Hi, Robert. You ask an important question. The answer isn’t so easy, however. In most places in Italy, you CAN drive without feeling stressed out. That is if you can get used to the people racing up behind you, a little too close for comfort, on the autostrada. This happens all over Italy and it’s pretty standard behavior even though it seems a bit aggressive. Think of it as an accepted form of highway communication that tells you “Hey, you’re going much slower than me. Move over.” This often comes with flashing lights. Yes, these drivers (mostly male drivers) get a little too close for comfort. AndI always get out of the way when I can do so safely. People who are prone to road rage might respond angrily. I suspect that I’m like you, a peaceful driver who just wants to be safe!
      There are places where I don’t advise driving. We kept an apt in Rome for a brief period of time, and I can tell you the stress level I experienced driving in Rome took years off my life. Often times it’s “every man for himself” on the streets and there was one time in traffic that I witnessed cars refusing to get out of the way for an approaching ambulance. That’s why I opted for using the train to get in and out of the city whenever possible (leaving my car at the train station in Umbria). Areas in Southern Italy can be a bit dicey. Take Sicily. If you get upset seeing people seize the right of way or be really loose with the road rules, then driving there might also be something you’d want to avoid. I’ve been cautioned, by Italians, to be very careful in Sicily and to not do anything to risk a confrontation with another driver. Heeding that caution driving in Sicily isn’t bad.
      All that aside, I don’t think it’s scary to drive in Italy. Just know the road rules, understand certain driving behaviors, and you’ll be fine. Hope this helps!

  4. Leigh McLaughlin October 3, 2017 at 11:41 pm - Reply

    thanks for this info – very useful!!

  5. Chuck Booksh October 3, 2017 at 10:45 pm - Reply

    Jed, you just can’t beat doing things the right way! I am enjoying reading your post after all these years. I have your recently posted painting, “the blue chairs” on my desktop at work… beautiful! Have been watching a great Italian tv show called “De Paradiso Ille Signourey”. excuse the spelling.
    Take care!

    • Jed October 4, 2017 at 2:06 pm - Reply

      You’re so right, Chuck. While it can be a pain to go through the long, involved process of getting the Italian driver’s license, there’s nothing like the peace of mind that comes with being on the up-and-up! I’ll definitely check out the Italian tv show you mentioned. And, I am so honored that you liked my recent painting so much to have made it your desktop. Hopefully, it transports you and brings you a sense of peace at times of stress!

  6. royane mosley October 3, 2017 at 6:17 pm - Reply

    We have been pulled over twice . Once last summer when my husband turned left where he shouldn’t have, and the second just a few days ago The first time the police office was rude and scowled and tried to tell us what we did wrong..we seriously didn’t understand what we had done until we went back that way….but he just screamed at us “penality…penality” as he was pointing his finger to the street. We were scared, but then he just said ” go go”…so now it has become a funny story. This last stop was the kind your post talked about. But this time. the police office was so excited to see we were Americans he laughed and called his partner over to shake our hands..and said “have a nice day” without checking anything. I love Italy.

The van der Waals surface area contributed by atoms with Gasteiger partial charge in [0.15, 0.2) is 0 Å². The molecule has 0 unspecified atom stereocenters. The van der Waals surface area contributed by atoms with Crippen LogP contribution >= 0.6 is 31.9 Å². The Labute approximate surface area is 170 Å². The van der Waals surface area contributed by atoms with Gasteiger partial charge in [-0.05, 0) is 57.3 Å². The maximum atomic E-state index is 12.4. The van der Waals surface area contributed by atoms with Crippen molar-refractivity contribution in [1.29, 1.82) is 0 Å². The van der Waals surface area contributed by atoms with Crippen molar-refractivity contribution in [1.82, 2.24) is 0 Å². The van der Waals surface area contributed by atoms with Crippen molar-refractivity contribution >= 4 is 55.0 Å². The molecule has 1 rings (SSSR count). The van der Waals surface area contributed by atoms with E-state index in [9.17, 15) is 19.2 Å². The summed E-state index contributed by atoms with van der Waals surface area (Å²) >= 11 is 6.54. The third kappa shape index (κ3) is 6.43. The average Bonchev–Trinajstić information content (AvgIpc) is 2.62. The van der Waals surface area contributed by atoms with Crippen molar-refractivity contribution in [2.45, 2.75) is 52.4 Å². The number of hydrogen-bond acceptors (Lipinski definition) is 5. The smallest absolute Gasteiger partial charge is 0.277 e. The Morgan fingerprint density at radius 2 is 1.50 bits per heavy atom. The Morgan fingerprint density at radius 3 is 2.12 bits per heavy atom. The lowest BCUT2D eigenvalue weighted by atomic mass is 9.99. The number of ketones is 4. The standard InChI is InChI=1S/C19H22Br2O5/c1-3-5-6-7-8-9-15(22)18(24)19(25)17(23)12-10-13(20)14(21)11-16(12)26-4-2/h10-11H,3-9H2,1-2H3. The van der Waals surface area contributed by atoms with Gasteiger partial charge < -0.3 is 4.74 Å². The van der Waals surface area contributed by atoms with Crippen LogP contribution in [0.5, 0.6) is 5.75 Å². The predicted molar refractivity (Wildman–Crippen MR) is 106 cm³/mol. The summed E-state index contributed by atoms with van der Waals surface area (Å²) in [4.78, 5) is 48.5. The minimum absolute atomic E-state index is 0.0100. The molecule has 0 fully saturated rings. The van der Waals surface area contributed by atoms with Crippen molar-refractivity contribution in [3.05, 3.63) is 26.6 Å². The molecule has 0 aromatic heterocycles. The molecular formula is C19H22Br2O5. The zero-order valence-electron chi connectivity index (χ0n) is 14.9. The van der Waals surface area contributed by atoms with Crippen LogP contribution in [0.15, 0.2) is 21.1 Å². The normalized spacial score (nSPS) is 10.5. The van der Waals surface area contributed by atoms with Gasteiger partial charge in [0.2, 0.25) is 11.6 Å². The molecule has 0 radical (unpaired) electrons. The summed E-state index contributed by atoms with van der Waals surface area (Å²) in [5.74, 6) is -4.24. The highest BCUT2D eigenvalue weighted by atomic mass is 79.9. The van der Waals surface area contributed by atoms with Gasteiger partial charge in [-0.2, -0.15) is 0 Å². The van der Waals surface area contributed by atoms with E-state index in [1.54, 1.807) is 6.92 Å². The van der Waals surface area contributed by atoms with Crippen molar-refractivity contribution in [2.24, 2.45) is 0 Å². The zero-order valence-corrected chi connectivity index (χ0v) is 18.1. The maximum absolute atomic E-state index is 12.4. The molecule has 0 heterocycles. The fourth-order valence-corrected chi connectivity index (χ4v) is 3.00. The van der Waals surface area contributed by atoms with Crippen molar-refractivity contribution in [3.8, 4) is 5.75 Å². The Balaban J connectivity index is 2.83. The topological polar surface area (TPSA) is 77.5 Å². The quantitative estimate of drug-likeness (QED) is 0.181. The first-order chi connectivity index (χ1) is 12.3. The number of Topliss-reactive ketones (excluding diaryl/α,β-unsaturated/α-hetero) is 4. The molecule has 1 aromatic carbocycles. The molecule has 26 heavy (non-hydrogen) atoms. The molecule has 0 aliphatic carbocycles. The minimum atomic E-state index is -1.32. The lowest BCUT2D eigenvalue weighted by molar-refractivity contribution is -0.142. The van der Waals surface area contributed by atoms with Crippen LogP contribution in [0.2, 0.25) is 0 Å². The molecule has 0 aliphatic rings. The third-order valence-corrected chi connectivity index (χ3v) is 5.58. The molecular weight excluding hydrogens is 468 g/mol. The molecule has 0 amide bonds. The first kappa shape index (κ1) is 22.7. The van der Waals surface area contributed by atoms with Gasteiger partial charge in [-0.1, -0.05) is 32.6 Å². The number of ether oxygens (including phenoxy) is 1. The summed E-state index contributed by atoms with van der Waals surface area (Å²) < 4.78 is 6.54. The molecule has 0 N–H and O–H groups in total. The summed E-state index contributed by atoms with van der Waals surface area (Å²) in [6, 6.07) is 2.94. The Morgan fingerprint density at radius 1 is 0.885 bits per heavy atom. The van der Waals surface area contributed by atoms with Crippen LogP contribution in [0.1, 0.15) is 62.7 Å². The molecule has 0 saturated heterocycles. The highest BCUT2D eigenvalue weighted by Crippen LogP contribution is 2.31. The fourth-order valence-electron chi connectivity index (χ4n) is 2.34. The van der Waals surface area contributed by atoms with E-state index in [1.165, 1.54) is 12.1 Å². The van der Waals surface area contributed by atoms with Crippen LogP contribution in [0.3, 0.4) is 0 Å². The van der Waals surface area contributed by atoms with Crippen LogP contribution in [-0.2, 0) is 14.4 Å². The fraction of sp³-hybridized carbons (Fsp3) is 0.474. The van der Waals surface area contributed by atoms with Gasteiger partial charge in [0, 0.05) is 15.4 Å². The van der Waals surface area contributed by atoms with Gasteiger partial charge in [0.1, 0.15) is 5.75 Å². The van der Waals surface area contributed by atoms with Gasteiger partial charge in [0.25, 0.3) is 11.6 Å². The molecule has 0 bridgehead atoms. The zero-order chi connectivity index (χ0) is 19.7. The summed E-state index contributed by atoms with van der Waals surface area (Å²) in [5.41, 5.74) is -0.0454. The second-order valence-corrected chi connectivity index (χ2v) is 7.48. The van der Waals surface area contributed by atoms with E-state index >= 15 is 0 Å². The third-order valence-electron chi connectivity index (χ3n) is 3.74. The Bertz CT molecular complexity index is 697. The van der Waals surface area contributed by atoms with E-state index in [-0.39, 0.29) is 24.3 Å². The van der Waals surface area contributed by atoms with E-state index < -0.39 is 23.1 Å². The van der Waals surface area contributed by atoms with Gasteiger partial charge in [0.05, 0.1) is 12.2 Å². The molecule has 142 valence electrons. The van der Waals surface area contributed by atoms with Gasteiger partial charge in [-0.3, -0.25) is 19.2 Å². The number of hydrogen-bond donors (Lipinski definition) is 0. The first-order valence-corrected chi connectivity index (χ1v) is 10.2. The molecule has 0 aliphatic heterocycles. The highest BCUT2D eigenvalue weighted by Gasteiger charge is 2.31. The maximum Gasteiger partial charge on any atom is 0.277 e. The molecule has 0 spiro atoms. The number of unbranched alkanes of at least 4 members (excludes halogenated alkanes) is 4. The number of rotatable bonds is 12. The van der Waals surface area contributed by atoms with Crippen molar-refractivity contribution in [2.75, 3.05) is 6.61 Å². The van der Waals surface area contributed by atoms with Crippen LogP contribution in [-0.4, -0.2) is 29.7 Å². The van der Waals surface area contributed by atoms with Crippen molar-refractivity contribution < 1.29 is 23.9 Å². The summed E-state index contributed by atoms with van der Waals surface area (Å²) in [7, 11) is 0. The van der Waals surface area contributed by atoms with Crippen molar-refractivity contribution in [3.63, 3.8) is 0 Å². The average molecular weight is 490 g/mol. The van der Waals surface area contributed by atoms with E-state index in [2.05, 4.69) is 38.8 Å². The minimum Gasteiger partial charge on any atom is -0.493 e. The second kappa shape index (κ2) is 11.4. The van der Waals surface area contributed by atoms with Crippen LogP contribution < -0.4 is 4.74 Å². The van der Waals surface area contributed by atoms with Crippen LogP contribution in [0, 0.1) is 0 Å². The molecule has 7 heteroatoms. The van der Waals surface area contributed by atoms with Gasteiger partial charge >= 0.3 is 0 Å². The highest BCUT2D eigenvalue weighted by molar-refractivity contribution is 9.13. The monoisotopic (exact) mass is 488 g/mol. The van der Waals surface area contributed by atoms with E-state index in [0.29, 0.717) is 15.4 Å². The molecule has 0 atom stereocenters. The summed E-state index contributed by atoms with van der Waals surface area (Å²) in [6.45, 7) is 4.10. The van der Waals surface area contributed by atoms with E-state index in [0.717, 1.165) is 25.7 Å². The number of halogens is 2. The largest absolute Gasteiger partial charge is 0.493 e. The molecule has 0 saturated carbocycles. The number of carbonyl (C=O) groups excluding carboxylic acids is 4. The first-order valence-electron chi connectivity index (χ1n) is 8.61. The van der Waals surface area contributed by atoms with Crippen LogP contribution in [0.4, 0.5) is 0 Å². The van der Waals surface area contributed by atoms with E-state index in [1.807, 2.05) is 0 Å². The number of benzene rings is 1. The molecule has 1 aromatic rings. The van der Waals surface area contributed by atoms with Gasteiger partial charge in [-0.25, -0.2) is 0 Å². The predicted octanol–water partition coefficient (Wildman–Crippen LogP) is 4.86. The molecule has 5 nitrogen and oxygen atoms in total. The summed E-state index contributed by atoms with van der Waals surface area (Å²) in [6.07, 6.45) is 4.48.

• Jed October 4, 2017 at 2:04 pm - Reply

      Ciao, Royane. Thanks for writing and sharing your experiences. For sure experiences vary wildly here. You saw two ends of the spectrum. I do think the police get a little cranky with perceived “foreigners’ who break the traffic rules. I’m glad you pointed our traffic violations since this can be yet another situation when having valid driving documents is essential.
      I love that you had such a happy experience with carabinieri who were so excited to come across some Americans!

  7. Bill October 3, 2017 at 5:30 pm - Reply

    What sounds familiar? The checkpoints themselves, or the difference in their locations?

    • Jed October 3, 2017 at 5:43 pm - Reply

      This is my friend who happened to be a passenger in my car during the carabinieri stop!

  8. Bill October 3, 2017 at 3:00 pm - Reply

    Good info. Have been all over Southern italy this summer and last including sicilia , and never saw one checkpoint. Maybe it’s more common in the north of italy?

    • Jed October 3, 2017 at 4:40 pm - Reply

      Hi, Bill, It’s certainly a possibility that certain regions are not as vigilant. I’ve witnessed this in both Umbria and Veneto with increasing frequency. It’s great that you haven’t seen this so much in southern Italy. I still advise people, wherever they live to still be prepared – especially in case of an accident!

  9. Kit Williams October 3, 2017 at 1:52 pm - Reply

    This sounds so very familiar…